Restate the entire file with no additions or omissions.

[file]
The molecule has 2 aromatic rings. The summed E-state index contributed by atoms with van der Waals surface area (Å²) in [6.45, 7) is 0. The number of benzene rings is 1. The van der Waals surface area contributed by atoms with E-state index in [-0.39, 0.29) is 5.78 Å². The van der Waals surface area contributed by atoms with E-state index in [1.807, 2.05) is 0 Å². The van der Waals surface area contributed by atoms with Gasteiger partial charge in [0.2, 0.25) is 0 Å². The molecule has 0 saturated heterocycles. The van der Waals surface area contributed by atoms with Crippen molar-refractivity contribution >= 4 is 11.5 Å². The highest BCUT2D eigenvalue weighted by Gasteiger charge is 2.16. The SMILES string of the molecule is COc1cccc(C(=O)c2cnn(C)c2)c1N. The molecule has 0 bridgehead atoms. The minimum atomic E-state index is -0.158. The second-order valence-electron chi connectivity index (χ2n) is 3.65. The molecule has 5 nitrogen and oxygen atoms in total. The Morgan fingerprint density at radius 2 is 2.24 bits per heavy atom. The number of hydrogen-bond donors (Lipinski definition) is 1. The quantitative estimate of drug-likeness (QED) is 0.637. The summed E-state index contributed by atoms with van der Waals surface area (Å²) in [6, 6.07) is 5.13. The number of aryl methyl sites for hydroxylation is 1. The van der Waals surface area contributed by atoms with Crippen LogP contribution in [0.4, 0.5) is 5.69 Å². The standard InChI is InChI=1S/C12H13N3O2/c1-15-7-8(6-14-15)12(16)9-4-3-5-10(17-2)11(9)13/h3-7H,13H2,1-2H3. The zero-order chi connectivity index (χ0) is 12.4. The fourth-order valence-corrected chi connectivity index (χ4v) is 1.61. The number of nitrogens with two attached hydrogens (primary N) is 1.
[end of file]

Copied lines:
The molecule has 2 aromatic rings. The summed E-state index contributed by atoms with van der Waals surface area (Å²) in [6.45, 7) is 0. The number of benzene rings is 1. The van der Waals surface area contributed by atoms with E-state index in [-0.39, 0.29) is 5.78 Å². The van der Waals surface area contributed by atoms with E-state index in [1.807, 2.05) is 0 Å². The van der Waals surface area contributed by atoms with Gasteiger partial charge in [0.2, 0.25) is 0 Å². The molecule has 0 saturated heterocycles. The van der Waals surface area contributed by atoms with Crippen molar-refractivity contribution >= 4 is 11.5 Å². The highest BCUT2D eigenvalue weighted by Gasteiger charge is 2.16. The SMILES string of the molecule is COc1cccc(C(=O)c2cnn(C)c2)c1N. The molecule has 0 bridgehead atoms. The minimum atomic E-state index is -0.158. The second-order valence-electron chi connectivity index (χ2n) is 3.65. The molecule has 5 nitrogen and oxygen atoms in total. The Morgan fingerprint density at radius 2 is 2.24 bits per heavy atom. The number of hydrogen-bond donors (Lipinski definition) is 1. The quantitative estimate of drug-likeness (QED) is 0.637. The summed E-state index contributed by atoms with van der Waals surface area (Å²) in [6, 6.07) is 5.13. The number of aryl methyl sites for hydroxylation is 1. The van der Waals surface area contributed by atoms with Crippen LogP contribution in [0.4, 0.5) is 5.69 Å². The standard InChI is InChI=1S/C12H13N3O2/c1-15-7-8(6-14-15)12(16)9-4-3-5-10(17-2)11(9)13/h3-7H,13H2,1-2H3. The zero-order chi connectivity index (χ0) is 12.4. The fourth-order valence-corrected chi connectivity index (χ4v) is 1.61. The number of nitrogens with two attached hydrogens (primary N) is 1.